The Supreme Court on Monday said it turned down an appeal from House Republican leader Kevin McCarthy (R-Bakersfield) seeking to strike down a rule set by House Democrats that allows members to cast proxy votes during the pandemic.
Without comment or dissent, the court dismissed the case of McCarthy vs. Pelosi and let stand a special rule set by the House when some members feared traveling to Washington.
McCarthy argued this new rule violates the Constitution and a 231-year tradition of members of Congress casting their votes in person in the House.
"Nothing shook that tradition — not the Yellow Fever epidemic, not the burning of the Capitol in the War of 1812, not the Civil War, not the Spanish Flu, not two World Wars, not the 9/11 terrorist attack," his lawyers said in the case.
In May 2020, House Democrats adopted a resolution that members could cast votes for up to 10 of their colleagues who were not present.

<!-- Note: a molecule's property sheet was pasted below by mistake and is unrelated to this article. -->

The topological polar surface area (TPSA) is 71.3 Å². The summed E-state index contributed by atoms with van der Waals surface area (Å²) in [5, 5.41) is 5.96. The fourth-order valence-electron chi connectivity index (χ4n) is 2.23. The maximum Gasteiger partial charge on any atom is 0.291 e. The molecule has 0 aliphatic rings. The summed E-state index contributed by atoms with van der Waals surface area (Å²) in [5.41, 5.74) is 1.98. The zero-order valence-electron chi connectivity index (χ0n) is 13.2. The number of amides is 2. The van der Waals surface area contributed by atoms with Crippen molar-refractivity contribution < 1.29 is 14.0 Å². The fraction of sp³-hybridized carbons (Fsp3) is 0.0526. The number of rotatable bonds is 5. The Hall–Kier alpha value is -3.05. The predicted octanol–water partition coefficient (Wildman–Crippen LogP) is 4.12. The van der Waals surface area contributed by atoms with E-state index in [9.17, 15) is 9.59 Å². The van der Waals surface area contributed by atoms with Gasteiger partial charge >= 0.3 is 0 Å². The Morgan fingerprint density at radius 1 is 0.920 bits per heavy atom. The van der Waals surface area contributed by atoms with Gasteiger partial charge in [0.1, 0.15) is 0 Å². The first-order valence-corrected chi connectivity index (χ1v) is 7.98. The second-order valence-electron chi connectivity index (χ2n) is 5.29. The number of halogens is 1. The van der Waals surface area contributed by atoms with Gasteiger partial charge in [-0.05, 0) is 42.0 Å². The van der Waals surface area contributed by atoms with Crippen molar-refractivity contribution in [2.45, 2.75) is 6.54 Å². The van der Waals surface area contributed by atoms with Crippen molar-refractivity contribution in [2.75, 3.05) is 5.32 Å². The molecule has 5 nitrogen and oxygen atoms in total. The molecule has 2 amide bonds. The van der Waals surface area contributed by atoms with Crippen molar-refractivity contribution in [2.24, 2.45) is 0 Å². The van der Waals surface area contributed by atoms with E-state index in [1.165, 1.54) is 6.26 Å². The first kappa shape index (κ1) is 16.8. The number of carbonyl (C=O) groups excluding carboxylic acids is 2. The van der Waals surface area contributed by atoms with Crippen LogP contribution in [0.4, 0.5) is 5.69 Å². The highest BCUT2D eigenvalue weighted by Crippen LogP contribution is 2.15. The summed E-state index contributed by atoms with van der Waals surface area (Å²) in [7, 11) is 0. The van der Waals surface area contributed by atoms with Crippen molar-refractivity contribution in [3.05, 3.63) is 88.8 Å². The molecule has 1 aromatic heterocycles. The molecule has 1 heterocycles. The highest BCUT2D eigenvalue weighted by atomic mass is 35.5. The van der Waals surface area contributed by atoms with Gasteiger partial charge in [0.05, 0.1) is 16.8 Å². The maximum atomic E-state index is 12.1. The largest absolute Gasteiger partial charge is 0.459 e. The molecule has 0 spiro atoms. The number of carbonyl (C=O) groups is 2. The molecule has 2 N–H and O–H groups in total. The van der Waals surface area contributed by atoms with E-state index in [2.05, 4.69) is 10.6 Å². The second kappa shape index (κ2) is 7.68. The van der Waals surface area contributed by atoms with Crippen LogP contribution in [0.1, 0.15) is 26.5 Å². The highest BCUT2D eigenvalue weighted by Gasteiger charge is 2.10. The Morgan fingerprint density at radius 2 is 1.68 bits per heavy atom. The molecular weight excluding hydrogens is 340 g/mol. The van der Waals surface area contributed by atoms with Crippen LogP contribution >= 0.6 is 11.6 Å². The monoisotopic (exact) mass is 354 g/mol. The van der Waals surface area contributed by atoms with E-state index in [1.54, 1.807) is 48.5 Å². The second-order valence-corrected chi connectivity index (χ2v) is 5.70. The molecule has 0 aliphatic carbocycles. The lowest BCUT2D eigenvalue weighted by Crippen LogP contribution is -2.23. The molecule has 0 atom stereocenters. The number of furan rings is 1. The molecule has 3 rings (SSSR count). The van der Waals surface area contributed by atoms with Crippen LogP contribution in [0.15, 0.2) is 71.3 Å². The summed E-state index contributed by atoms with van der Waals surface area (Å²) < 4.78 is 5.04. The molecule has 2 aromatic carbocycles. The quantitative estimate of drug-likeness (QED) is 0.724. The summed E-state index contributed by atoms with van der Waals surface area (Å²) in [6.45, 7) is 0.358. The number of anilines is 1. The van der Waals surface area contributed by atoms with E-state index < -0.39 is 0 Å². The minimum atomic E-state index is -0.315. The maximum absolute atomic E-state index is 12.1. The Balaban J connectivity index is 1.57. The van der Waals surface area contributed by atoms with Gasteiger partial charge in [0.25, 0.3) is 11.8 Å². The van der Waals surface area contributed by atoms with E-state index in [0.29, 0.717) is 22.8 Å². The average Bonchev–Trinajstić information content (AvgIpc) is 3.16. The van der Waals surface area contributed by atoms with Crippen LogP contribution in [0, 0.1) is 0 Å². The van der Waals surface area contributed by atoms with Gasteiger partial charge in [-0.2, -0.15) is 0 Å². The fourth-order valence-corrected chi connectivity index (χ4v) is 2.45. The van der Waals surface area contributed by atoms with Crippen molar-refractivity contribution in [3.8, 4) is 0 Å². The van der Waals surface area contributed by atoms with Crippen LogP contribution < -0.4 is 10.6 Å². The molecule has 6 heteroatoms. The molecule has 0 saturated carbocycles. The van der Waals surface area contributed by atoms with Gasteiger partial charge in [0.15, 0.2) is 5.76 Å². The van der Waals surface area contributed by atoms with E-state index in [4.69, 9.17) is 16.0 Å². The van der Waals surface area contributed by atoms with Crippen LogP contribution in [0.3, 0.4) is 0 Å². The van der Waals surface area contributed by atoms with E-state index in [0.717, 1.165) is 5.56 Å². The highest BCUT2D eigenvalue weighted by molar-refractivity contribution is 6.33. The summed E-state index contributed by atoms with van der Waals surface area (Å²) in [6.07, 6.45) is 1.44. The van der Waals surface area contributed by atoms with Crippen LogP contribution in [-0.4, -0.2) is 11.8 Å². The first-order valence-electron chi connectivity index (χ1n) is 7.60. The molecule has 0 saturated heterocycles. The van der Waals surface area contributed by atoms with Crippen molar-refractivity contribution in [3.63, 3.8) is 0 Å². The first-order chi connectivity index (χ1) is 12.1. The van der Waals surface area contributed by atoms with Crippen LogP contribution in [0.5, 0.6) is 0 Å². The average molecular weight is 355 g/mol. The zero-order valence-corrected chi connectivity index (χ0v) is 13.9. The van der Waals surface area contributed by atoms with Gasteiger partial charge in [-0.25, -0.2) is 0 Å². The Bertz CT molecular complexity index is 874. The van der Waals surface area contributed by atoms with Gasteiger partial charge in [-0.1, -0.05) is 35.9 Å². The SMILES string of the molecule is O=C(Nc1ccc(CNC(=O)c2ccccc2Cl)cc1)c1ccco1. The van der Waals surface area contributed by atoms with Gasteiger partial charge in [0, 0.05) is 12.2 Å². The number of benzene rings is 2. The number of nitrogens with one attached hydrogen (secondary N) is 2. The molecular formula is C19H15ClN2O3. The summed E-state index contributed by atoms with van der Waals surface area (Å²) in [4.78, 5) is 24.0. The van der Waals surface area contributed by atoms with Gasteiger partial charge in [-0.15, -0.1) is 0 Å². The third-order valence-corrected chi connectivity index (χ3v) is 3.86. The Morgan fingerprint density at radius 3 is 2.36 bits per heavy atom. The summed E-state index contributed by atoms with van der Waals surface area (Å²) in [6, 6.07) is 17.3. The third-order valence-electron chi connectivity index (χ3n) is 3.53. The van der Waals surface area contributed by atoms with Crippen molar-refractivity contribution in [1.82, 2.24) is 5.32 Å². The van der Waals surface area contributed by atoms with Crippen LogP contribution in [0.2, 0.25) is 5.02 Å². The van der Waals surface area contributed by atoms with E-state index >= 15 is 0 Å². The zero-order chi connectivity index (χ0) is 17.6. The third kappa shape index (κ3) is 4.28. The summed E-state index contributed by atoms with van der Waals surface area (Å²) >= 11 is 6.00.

Opponents argued this absentee voting conflicts with a provision of the Constitution which says "a majority of each [chamber of Congress] shall constitute a quorum to do business."
But another equally long-standing tradition is that the House makes its own rules. A federal judge and the D.C. Circuit Court in a 3-0 decision rejected McCarthy's lawsuit.
Lawyers for the House had urged the court to turn away the case. They said the rule allowing proxy votes was adopted when it became apparent it was unsafe to travel in the early months of the pandemic.
They also noted the Constitution says: "Each House may determine the rules of its proceedings."
This story originally appeared in Los Angeles Times.